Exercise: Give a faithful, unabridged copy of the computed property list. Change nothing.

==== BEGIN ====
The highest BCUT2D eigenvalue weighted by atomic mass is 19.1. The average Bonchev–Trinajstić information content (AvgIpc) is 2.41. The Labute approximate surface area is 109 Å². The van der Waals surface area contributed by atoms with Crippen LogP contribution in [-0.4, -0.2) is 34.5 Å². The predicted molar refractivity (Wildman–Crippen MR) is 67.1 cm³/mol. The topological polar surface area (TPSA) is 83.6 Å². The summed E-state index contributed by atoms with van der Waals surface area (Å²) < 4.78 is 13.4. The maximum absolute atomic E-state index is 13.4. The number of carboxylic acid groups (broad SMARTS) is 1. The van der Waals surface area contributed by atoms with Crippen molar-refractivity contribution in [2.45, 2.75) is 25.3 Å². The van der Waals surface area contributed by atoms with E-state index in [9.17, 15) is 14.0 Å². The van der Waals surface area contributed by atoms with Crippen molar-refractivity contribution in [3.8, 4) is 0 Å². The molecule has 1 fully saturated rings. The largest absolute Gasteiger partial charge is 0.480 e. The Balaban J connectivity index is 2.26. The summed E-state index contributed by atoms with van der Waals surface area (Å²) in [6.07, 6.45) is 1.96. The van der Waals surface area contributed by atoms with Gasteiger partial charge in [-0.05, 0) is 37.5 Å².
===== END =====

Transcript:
The highest BCUT2D eigenvalue weighted by atomic mass is 19.1. The average Bonchev–Trinajstić information content (AvgIpc) is 2.41. The Labute approximate surface area is 109 Å². The van der Waals surface area contributed by atoms with Crippen LogP contribution in [-0.4, -0.2) is 34.5 Å². The predicted molar refractivity (Wildman–Crippen MR) is 67.1 cm³/mol. The topological polar surface area (TPSA) is 83.6 Å². The summed E-state index contributed by atoms with van der Waals surface area (Å²) < 4.78 is 13.4. The maximum absolute atomic E-state index is 13.4. The number of carboxylic acid groups (broad SMARTS) is 1. The van der Waals surface area contributed by atoms with Crippen molar-refractivity contribution in [2.45, 2.75) is 25.3 Å². The van der Waals surface area contributed by atoms with E-state index in [9.17, 15) is 14.0 Å². The van der Waals surface area contributed by atoms with Crippen molar-refractivity contribution in [3.8, 4) is 0 Å². The molecule has 1 fully saturated rings. The largest absolute Gasteiger partial charge is 0.480 e. The Balaban J connectivity index is 2.26. The summed E-state index contributed by atoms with van der Waals surface area (Å²) in [6.07, 6.45) is 1.96. The van der Waals surface area contributed by atoms with Gasteiger partial charge in [-0.05, 0) is 37.5 Å².